The sun was setting at the back of the ocean. I could see it from the beach where I was standing. I stood on a risen shoulder of sand, a few paces away from the edges of the sea where the licking fingers of the waves, rippling and splashing, drew back and forth, and back and forth.
The setting sun itself was of the utmost beauty. It was like a magical shield full of life and light, its fire subdued but radiant, warm and red, the beginning of seven colours and a million and one unnameable hues.
They stratified the wide ocean into homogenous groups and, riding on the waves, transferred the sea of water into an ocean of colour. Every wave was a house of tonal creativity. Every cloud above was a surrealistic masterpiece, briefly floated upon the skyscapes of our hearts. Catch me if you can.
Transfixed, I stood, gazing out at the setting sun.
Normally, on the west coast of Africa, looking south, the sun sets, when we face the Atlantic, on the right side of the ocean. But sometimes a curvature of coastal line, a geographical comma, nature changing its mind, like we all do, produces a long stretch of beach where, standing as I stood upon the risen announcement of hilly sand, I, gazing ahead, gaze straight into the setting sun.
And the sun was a stone, nay, actually it was a shell, a little white shell glittering in the sand just beyond the tips of the reaching fingers of the sea.
You should have seen this shell. There was something about it. It glittered white in the orange sand and seemed to be a stranger. More than glittering, it seemed to glow. My imagination conjured up pictures of master craftsmen in the merrealm just off the West African coast of the Atlantic, leftovers from Atlantis. Silver-bearded, golden ebony, nobly finned, hardworking merfolk, shaping and polishing. Then I thought of gently swaying mermaids, wiser than the wisest housewives of yore, with nimble fingers, moulding, weaving, shaping and polishing. And one of them had formed this shell and polished and polished it until it shone.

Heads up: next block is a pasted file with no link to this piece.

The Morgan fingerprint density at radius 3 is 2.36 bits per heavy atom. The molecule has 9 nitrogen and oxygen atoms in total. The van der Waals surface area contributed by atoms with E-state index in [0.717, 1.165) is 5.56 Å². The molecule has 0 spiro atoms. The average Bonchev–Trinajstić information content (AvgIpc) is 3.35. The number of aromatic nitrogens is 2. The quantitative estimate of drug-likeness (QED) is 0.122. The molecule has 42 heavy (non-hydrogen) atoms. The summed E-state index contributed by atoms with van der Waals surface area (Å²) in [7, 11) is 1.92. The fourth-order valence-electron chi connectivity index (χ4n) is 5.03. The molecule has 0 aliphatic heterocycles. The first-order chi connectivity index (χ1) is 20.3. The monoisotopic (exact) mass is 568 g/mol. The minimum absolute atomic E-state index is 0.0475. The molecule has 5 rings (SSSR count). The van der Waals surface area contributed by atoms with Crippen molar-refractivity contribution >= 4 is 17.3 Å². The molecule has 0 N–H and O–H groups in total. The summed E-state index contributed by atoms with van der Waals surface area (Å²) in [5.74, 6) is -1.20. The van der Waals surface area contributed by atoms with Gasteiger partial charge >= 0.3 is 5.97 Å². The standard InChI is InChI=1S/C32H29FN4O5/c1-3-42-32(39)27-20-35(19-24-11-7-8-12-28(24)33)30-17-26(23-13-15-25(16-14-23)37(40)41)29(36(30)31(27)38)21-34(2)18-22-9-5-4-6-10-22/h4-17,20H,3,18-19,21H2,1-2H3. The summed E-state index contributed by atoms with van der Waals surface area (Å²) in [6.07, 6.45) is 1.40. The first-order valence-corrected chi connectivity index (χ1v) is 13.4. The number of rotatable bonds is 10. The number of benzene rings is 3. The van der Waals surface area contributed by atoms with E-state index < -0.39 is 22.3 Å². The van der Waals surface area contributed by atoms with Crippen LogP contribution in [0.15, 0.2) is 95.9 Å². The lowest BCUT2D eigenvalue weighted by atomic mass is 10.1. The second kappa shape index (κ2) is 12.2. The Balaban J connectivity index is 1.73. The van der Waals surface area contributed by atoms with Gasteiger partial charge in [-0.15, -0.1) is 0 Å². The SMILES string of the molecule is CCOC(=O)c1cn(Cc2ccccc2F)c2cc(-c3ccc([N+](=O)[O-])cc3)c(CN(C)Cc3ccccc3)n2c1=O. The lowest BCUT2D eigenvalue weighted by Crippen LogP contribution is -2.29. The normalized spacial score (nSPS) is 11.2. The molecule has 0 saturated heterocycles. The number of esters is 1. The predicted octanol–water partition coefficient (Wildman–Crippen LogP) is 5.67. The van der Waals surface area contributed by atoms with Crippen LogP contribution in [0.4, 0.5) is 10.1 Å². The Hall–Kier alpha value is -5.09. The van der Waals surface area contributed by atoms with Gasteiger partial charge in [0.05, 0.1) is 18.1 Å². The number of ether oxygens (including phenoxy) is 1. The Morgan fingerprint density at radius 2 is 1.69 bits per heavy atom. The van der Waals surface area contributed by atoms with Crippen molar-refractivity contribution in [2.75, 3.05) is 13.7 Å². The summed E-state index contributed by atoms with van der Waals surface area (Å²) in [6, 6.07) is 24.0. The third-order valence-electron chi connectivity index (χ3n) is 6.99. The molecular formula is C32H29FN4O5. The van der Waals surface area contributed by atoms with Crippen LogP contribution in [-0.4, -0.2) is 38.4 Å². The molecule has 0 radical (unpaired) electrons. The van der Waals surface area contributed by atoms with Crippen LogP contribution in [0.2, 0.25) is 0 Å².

Then she had flung it out.
The sea was jealous. It had hardly been in possession of this shell, this beautiful white shell that glistened so beautifully in the sand beneath my gaze on the beach. Now the ocean reached with even longer fingers for the shell, my shell.
For, as soon as I laid eyes on this enchanting, pure white sea shell a few paces beneath me, just beyond the rolling waves, I knew that she, the beautiful mermaid who had made it, had made it just for me and had waited for me to appear on her beach today and then flung it out to me.
But like in all things in life, I also had to fight for it, I had to carry out an action which symbolically or really encapsuled my recognition of this thing’s worth and my need for it, my claim to it. That is to say, I had to walk down the risen shoulder and snatch the shell away from the reach of the sea’s licking fingers and possess it.
But a cloud bunched up against the sun for a moment and I remained there, squinting in the direction of the veiled Settingsun until it had been unclothed again.
Then, with a spring, I alighted Risen Shoulder and walked towards the white shell glowing in the orange beachsand.
The wave was faster, and it came without warning. I guess the sea was afraid, that was all. When it saw me move, it knew I would take the shell and keep it with me forever. Seas, being deep, always know such things, for they rest in the depth of heart. So it mustered up all the strength it could gather at such short notice and lunged at the shell.
In Creation, everything happens within the boundaries of space and time. Nothing is instantaneous, as long as it is a process, a development, a translation from one part, or one form, of space to another. The space here can be innerspace or outerspace. By outerspace I mean the physically tangible and, even if only to an extent, measurable, however vanishingly small it is, and by innerspace I mean the conceptually graspable, however large.